OVERLAND PARK, Kan. — A financial burden is lifted. Some Medicare recipients are now paying less for insulin thanks to the Inflation Reduction Act, which passed last year.
The cost is saving people hundreds of dollars, including Julie Cogley from Overland Park.
“It’s a life-changer for me,” she said.
Cogley is one of nearly 38,000,000 Americans with diabetes. She was diagnosed three years ago and the possibility of spending $700 on insulin weighed on her.
Fortunately, her doctors provided her with free samples to get by.
“I also had two other name brand medications. When I hit the donut hole, I was going to have to pay $2,100 a month for the remaining six months of the year,” she said.
The donut hole she’s referring to relates to Medicare. Most Medicare drug plans have a coverage gap (donut hole), meaning there’s a temporary limit on what the drug plan will cover for drugs, according to medicare.gov.
Not everyone will enter the coverage gap. The coverage gap begins after you and your drug plan have spent a certain amount for covered drugs. Once you and your plan have spent $4,660 on covered drugs in 2023, you’re in the coverage gap. This amount may change each year.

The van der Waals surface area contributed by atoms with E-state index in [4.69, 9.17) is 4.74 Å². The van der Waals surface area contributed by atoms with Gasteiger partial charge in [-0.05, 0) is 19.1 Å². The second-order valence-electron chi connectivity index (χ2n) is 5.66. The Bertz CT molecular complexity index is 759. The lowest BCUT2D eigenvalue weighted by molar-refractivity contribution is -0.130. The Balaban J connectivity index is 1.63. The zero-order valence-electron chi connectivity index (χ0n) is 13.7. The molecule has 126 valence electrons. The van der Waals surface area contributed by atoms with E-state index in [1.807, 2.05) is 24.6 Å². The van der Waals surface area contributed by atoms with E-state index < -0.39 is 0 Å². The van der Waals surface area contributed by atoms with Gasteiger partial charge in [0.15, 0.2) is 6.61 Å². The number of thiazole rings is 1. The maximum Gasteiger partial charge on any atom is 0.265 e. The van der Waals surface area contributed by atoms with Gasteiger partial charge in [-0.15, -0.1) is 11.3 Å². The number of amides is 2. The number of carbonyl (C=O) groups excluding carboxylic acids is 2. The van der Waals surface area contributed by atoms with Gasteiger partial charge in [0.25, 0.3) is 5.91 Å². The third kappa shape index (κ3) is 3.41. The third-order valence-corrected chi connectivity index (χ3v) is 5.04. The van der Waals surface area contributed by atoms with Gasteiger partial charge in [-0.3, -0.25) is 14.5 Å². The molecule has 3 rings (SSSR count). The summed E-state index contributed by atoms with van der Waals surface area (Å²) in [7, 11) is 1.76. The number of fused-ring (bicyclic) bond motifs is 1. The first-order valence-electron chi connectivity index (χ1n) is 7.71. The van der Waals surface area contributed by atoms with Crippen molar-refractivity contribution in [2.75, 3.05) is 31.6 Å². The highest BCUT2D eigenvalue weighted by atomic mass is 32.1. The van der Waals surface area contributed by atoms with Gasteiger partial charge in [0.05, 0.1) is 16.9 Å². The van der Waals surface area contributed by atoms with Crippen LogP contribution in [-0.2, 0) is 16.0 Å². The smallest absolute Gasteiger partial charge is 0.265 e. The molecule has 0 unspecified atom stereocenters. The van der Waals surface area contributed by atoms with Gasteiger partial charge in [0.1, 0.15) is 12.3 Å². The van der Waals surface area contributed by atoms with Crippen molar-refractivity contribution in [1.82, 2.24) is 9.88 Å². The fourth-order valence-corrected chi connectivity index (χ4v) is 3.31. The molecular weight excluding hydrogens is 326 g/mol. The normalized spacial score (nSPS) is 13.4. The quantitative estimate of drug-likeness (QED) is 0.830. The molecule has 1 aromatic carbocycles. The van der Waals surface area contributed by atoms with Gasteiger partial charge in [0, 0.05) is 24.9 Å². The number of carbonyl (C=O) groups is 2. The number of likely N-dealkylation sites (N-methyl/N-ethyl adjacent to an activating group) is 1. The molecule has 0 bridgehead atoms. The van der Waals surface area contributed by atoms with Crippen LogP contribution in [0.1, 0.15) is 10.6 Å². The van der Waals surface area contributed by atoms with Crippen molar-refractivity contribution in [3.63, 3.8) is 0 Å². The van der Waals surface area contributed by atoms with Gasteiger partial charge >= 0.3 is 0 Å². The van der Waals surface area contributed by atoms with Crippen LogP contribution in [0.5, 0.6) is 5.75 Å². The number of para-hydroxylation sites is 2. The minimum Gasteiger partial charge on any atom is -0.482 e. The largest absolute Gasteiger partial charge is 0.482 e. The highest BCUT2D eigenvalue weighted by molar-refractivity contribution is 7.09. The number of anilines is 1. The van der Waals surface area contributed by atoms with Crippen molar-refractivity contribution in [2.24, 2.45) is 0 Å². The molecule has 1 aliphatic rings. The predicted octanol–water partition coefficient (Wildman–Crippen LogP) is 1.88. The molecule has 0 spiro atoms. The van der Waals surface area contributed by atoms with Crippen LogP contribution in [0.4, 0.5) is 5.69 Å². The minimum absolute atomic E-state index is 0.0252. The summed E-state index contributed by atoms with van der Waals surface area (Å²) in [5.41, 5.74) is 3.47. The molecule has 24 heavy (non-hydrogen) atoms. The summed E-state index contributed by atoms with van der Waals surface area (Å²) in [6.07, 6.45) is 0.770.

But that all changed when the Inflation Reduction Act took effect for Part D Medicare recipients January 1. Medicare Part B enrollees will also be able to get insulin for $35 starting July 1.
“I literally cried the day that I heard that announcement because I just thought, ‘Oh, thank God. That’s one less thing I have to worry about on a regular basis,” Cogley said.
“People shouldn’t have to decide between putting food on the table or getting the medications that they need,” added Congresswoman Sharice Davids, a Democrat representing Kansas’ 3rd Congressional District. She’s pushed for lower insulin costs since being sworn into office in 2019.
Davids believes the $35 cap should extend beyond Medicare recipients.
“It’s not just one group of people being impacted by this. It’s seniors, young people, parents,” she said.
Cogley said it’s a step in the right direction.
“This $35 thing is what the inventor meant so the average person would be able to have a life-saving medication,” Cogley said.
Her advice for others still paying top dollar for insulin is to utilize resources in the community like nonprofits and use their voice.
“Ask for help if you need it. Let your legislators know what your issues are.”